Recovering: A Portrait Series



Substance abuse, addiction and overdose deaths are increasing throughout the United States. Within this environment, and as our local headlines are full of deaths, busts and arrests, New Hampshire has become a national focus of attention. Some research estimates substance abuse and addiction to be at 1 in 7 over the age of 12 — more than 40 million people — in the United States. New Hampshire ranks badly among the states, with some of the highest levels of teen alcohol and drug use.

These headlines and statistics give but a cursory glimpse of the suffering experienced — mostly silently — by those with this affliction. Many of these lives are destroyed, some irrevocably: fired from jobs, homes and vehicles repossessed, marriages ended, child custody revoked.

But some are willing to leave behind the anonymity that has shrouded this disease in secrecy. Below are those who are bravely confronting both their addiction and the cultural stigma about who and what kind of person an addict is.

Each individual here has an entirely unique history: family, traumas, choices, substances, rehabilitations, relapses. Some have been substance-free for a year; some for 30. But they all identify as addicts in recovery; they are profoundly grateful for their present lives; and they are keenly aware of the vigilance required to maintain it.


Elizabeth Fossum

Portsmouth, nutritionist and Renaissance woman


“When I started my recovery, I had no idea I was an alcoholic ... I thought an alcoholic was someone who had DUIs, who couldn’t keep a job, who was on a park bench and who couldn’t stop drinking.”

Alex Ray, Holderness

Founder and owner of The Common Man Family of Restaurants


“I guess I had what I’d call a slow progression from those high school days that you found your first beer with friends to three-and-a-half years ago when I ended it ... It got a little bit worse every day and finally I said, ‘That’s enough.’”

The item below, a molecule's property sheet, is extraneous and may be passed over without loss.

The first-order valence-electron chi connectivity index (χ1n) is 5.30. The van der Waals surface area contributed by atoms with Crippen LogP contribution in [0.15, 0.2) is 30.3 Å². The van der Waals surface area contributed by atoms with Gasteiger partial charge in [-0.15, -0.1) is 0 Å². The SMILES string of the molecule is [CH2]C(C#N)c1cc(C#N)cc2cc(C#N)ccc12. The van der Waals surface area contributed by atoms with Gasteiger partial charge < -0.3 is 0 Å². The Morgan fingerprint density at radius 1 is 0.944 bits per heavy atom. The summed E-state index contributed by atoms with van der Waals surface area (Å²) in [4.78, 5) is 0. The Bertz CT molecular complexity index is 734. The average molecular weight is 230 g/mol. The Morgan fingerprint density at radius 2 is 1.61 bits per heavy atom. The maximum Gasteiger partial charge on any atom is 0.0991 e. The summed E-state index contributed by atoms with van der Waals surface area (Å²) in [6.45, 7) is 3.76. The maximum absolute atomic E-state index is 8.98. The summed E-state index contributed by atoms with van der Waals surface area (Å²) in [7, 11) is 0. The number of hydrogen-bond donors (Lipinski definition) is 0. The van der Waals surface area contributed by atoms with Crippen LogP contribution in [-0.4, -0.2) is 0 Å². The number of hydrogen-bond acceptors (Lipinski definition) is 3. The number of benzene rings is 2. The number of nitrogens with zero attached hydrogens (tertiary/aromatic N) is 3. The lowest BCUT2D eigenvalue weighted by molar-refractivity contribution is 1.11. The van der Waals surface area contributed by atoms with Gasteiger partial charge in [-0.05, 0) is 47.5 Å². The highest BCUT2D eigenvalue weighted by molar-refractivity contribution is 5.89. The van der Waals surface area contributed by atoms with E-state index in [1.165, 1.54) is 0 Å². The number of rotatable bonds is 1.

Matthew Marisseau

Manchester, carpenter and owner of A Weekend Project


“Life was really good, and I picked up a drink and, within 10 months, I absolutely destroyed my whole life again.”

Dr. Cheryl Wilkie

Senior vice president and director of The Farnum Center


“[In recovery] I saw people that lived lives like mine ­— I mean, there was a lot of violence, a lot of craziness that went on — and they were sober and sane. So it gave me hope that if they could do it, maybe I could too.”

Mike Goff

Manchester, pastor of Great Exchange Church


“I’m just grateful that that part of my life is over. I didn’t think it would ever be.”

Larry Gammon

President of Easter Seals NH


"I was a constant liar. All of us [addicts] lie. We are accomplished liars. That's one thing that sobriety does for you. You don't have to lie anymore.”

Seeking help?

Here is a sampling of recovery resources that are available in New Hampshire:

Share

We invite you to share these messages of hope with others and share your own stories of how addiction has affected your life. Send comments to editor@nhmagazine.com or leave a message in the Facebook comments below for publication online and in a future issue.

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